(Note: This article was taken from the book Foundations, by R.G. Martin
Hans Morgenthau was an influential political scientist in the middle part of the 20th century. It was his belief that you could understand much of human behavior as the struggle for power. It was instinctual for men and women to want as much power as they could have.
But what is it?
By power, Morgenthau meant the ability to control or influence life around a person or a group. He argued that the politics of a family, a coffee klatch, and international conflict were all basically the same: a struggle for power.
Power can take many different forms. Here are some examples of some of these different forms: a corporate executive has power over his employees, a mother has power over her children, a teacher has power over his students, and a policeman has power over citizens.
Having different degrees of power also has an effect on one’s personality and one’s biology. A person in power can feel more energetic, more important, more alive, and even more sexual.
We can see this desire for power with political leaders in non-democratic countries. Often they would rather die (and kill) than give up their political power.
A main manifestation of power is the everyday desire to be effective, that is, to impact everyday history. We see that often young people want to change the world during their lifetimes. In fact, Barack Obama tapped into this desire in 2008 to motivate his young supporters. He told them if they voted for him, “We can change the world.” As an antithesis to youthful Obama supporters, many youth in some Muslim countries are joining ISIS because they, too, want to “change the world.”
One of the main components of power is the virtue of competence, that is the ability to effectively interact with one’s environment, the ability to problem solve, and the ability to complete complex projects.
Competence can be directly correlated with mental health. The more competent a person is, the more she is able to deal with her psychosocial situation and to achieve her goals.
Incompetence, on the other hand, can lead one to feel helpless with her psychosocial situation; feel inferior; and act out in irresponsible and dysfunctional ways.
Making a difference
Many people want to make a difference with their lives. And the more “power” one has, whether it is political power, social power, or economic power, the more one is able to influence life around him. Power often has a negative connotation, but it seems that most people want some level of power in their lives, and for many people, the more power they have the better. One political writer said that virtually every U.S. senator would like to be President.
Technology and power
One continuous theme in all of world history is the correlation between weapons and domination (power) over others. Tribes and nations with a higher level of weapons have declared war on those tribes and nations with a lower level of technological development. We can even see how the development of weapons—for example, the bow and arrow and the gun—have aided Homo sapiens to dominate all the other species.
The German development of higher technology was one reason for this small nation to almost conquer the whole Western world in World War II, and the development of the atomic bomb ended the war. Now, numerous smaller countries have a nuclear bomb and many more countries want to develop the bomb. It doesn’t take much thought to see where this arms race will lead us.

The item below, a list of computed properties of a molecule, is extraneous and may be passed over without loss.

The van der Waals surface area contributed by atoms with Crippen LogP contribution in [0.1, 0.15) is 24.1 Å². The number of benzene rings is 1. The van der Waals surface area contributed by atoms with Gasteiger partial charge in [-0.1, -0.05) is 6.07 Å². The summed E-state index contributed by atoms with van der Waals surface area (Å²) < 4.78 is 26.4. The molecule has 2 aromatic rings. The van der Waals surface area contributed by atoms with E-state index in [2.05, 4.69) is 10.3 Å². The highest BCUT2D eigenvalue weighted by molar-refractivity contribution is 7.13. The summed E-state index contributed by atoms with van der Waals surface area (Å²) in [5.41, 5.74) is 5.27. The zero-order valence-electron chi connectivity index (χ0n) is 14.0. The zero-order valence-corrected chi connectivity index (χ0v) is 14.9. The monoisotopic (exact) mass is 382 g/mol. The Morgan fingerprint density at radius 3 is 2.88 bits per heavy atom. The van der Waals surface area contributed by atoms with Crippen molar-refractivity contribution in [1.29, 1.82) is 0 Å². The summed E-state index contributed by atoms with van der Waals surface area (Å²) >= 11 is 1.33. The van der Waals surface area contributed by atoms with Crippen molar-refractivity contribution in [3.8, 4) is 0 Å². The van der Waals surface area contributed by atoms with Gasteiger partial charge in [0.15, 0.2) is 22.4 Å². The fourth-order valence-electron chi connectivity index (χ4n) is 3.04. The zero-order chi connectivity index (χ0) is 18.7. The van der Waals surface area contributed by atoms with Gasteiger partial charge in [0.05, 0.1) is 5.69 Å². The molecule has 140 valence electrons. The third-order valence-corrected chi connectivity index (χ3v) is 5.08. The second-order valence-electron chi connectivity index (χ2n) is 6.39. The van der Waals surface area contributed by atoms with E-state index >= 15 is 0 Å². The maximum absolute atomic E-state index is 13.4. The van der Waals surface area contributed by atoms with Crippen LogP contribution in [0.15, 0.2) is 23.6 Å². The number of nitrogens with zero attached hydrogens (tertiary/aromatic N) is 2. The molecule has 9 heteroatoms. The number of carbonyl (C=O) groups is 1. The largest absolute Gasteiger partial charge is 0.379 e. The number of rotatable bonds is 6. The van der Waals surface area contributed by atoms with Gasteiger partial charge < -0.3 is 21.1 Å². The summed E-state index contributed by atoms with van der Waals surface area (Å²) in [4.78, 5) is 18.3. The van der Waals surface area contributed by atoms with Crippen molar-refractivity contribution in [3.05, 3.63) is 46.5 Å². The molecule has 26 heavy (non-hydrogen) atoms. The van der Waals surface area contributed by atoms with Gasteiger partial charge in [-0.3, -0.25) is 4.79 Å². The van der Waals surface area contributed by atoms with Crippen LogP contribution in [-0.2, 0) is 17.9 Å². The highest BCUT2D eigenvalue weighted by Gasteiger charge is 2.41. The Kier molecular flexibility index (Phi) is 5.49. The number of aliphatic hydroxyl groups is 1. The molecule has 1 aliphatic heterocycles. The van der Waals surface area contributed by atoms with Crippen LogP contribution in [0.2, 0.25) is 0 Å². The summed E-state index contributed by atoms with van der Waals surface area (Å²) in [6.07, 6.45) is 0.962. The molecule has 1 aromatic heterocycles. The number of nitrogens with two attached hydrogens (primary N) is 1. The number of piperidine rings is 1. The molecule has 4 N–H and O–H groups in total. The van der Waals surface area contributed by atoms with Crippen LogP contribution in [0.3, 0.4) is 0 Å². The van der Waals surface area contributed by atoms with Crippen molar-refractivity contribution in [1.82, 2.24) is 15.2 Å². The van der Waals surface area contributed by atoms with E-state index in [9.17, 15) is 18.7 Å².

Then, in the spirit of equality, current history has given almost every nation the ability to execute cyber warfare against its enemies. As computers get more powerful and the economies of countries get more dependent on their software programs, these countries becomes more vulnerable to cyber attacks.
Another example of the strategy of the weak is the modern suicide bomber. Once a political group can convince fighters to commit suicide while exploding a bomb, this group has a lethal weapon that is hard to defend against. Big armies and nuclear weapons are useless. They are like muscle-bound men who are unable to effectively fistfight.
We see again how we are all living on thin ice.
Sex and power
The striving for power in people over age 30 may be even more significant than the striving for sex and other drives. Even Freud—who believed that the sexual drive was the primary drive in the human personality—was probably driven more by the desire to be the head of an influential psychoanalytic society (power), to be famous (superior), and to help thousands of people (meaning) than he was in having a good sexual relationship (sex).
The battle of the sexes
In many marriages, this power struggle is apparent. Often, each partner wants the marriage and their lifestyles to move in opposite and contradictory directions. And the battle for power is on! Each partner often has fiery loyalty to their own family traditions and their own visions of what their lives should be like, including which existential projects they want to complete in their lives.
Morgenthau’s thesis and Adler’s thesis are similar. Both see people struggling to climb the mountain of superiority. Hans Morgenthau sees his path to superiority as having more power and Alfred Adler sees various other paths—for example, economic or genetic superiority—all leading to the top of the mountain of superiority. But it may be the same phenomenal mountain.
Morgenthau’s core idea may be similar to Einstein’s equation of E=mc2, which shows that matter and energy are just different forms of the same physical phenomenon. Many of the various forms of human conflict may be, underneath, the same phenomenon: the struggle for power. In a similar way, we can speculate that perhaps Freud’s libido, Morgenthau’s struggle for power, and Adler’s struggle for superiority may be, underneath, the same phenomenon: the selfish gene at work.
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